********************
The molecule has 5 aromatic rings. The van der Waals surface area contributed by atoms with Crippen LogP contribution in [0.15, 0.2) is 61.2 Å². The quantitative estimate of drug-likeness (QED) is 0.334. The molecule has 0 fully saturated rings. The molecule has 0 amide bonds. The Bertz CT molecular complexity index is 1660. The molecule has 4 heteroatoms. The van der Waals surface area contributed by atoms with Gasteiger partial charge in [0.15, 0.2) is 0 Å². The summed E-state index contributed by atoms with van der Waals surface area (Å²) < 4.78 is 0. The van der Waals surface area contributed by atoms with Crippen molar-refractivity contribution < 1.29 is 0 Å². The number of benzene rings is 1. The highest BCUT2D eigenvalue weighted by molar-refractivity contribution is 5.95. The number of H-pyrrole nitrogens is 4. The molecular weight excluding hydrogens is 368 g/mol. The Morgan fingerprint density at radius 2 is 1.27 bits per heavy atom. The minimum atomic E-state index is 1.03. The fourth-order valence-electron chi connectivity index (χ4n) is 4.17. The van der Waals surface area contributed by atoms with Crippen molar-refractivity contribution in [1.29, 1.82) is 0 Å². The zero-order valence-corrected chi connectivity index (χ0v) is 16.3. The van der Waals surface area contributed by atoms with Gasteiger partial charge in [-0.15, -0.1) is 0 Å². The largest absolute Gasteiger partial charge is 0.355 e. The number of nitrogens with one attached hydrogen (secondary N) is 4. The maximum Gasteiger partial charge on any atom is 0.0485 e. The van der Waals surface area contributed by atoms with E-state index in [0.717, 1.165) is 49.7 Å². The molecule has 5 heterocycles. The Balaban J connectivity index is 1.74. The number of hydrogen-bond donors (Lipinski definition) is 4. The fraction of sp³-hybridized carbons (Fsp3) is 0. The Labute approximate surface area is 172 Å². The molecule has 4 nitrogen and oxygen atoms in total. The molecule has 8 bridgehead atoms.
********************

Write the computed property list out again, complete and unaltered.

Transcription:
The molecule has 5 aromatic rings. The van der Waals surface area contributed by atoms with Crippen LogP contribution in [0.15, 0.2) is 61.2 Å². The quantitative estimate of drug-likeness (QED) is 0.334. The molecule has 0 fully saturated rings. The molecule has 0 amide bonds. The Bertz CT molecular complexity index is 1660. The molecule has 4 heteroatoms. The van der Waals surface area contributed by atoms with Gasteiger partial charge in [0.15, 0.2) is 0 Å². The summed E-state index contributed by atoms with van der Waals surface area (Å²) < 4.78 is 0. The van der Waals surface area contributed by atoms with Crippen molar-refractivity contribution < 1.29 is 0 Å². The number of benzene rings is 1. The highest BCUT2D eigenvalue weighted by molar-refractivity contribution is 5.95. The number of H-pyrrole nitrogens is 4. The molecular weight excluding hydrogens is 368 g/mol. The Morgan fingerprint density at radius 2 is 1.27 bits per heavy atom. The minimum atomic E-state index is 1.03. The fourth-order valence-electron chi connectivity index (χ4n) is 4.17. The van der Waals surface area contributed by atoms with Crippen molar-refractivity contribution in [1.29, 1.82) is 0 Å². The zero-order valence-corrected chi connectivity index (χ0v) is 16.3. The van der Waals surface area contributed by atoms with Gasteiger partial charge in [-0.15, -0.1) is 0 Å². The largest absolute Gasteiger partial charge is 0.355 e. The number of nitrogens with one attached hydrogen (secondary N) is 4. The maximum Gasteiger partial charge on any atom is 0.0485 e. The van der Waals surface area contributed by atoms with E-state index in [0.717, 1.165) is 49.7 Å². The molecule has 5 heterocycles. The Balaban J connectivity index is 1.74. The number of hydrogen-bond donors (Lipinski definition) is 4. The fraction of sp³-hybridized carbons (Fsp3) is 0. The Labute approximate surface area is 172 Å². The molecule has 4 nitrogen and oxygen atoms in total. The molecule has 8 bridgehead atoms.